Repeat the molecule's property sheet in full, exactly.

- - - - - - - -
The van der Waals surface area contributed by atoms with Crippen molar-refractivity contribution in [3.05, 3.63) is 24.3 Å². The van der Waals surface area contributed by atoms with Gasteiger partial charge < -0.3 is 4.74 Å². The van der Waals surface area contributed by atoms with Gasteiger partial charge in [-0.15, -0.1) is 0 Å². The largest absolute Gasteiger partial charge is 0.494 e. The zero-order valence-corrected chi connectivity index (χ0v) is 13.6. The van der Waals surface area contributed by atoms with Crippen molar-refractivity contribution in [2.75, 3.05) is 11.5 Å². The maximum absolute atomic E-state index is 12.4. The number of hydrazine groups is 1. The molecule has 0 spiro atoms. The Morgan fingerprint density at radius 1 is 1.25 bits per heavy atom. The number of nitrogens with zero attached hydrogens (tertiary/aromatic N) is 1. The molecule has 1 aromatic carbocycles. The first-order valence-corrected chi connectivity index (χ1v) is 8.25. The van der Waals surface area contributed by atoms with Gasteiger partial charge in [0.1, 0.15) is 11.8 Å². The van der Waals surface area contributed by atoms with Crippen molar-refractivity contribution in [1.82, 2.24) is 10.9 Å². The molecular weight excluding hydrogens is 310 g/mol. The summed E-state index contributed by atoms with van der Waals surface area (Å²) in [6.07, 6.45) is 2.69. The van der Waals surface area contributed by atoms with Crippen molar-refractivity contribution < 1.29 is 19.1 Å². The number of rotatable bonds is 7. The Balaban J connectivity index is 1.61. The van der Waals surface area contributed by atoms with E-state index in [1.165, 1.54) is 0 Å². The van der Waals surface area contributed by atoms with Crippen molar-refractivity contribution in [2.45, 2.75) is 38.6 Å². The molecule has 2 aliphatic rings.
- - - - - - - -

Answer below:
The van der Waals surface area contributed by atoms with Crippen molar-refractivity contribution in [3.05, 3.63) is 24.3 Å². The van der Waals surface area contributed by atoms with Gasteiger partial charge < -0.3 is 4.74 Å². The van der Waals surface area contributed by atoms with Gasteiger partial charge in [-0.15, -0.1) is 0 Å². The largest absolute Gasteiger partial charge is 0.494 e. The zero-order valence-corrected chi connectivity index (χ0v) is 13.6. The van der Waals surface area contributed by atoms with Crippen molar-refractivity contribution in [2.75, 3.05) is 11.5 Å². The maximum absolute atomic E-state index is 12.4. The number of hydrazine groups is 1. The molecule has 0 spiro atoms. The Morgan fingerprint density at radius 1 is 1.25 bits per heavy atom. The number of nitrogens with zero attached hydrogens (tertiary/aromatic N) is 1. The molecule has 1 aromatic carbocycles. The first-order valence-corrected chi connectivity index (χ1v) is 8.25. The van der Waals surface area contributed by atoms with Gasteiger partial charge in [0.1, 0.15) is 11.8 Å². The van der Waals surface area contributed by atoms with Crippen molar-refractivity contribution in [1.82, 2.24) is 10.9 Å². The molecular weight excluding hydrogens is 310 g/mol. The summed E-state index contributed by atoms with van der Waals surface area (Å²) in [6.07, 6.45) is 2.69. The van der Waals surface area contributed by atoms with Crippen molar-refractivity contribution < 1.29 is 19.1 Å². The number of rotatable bonds is 7. The Balaban J connectivity index is 1.61. The van der Waals surface area contributed by atoms with E-state index in [1.165, 1.54) is 0 Å². The van der Waals surface area contributed by atoms with Crippen molar-refractivity contribution in [2.45, 2.75) is 38.6 Å². The molecule has 2 aliphatic rings.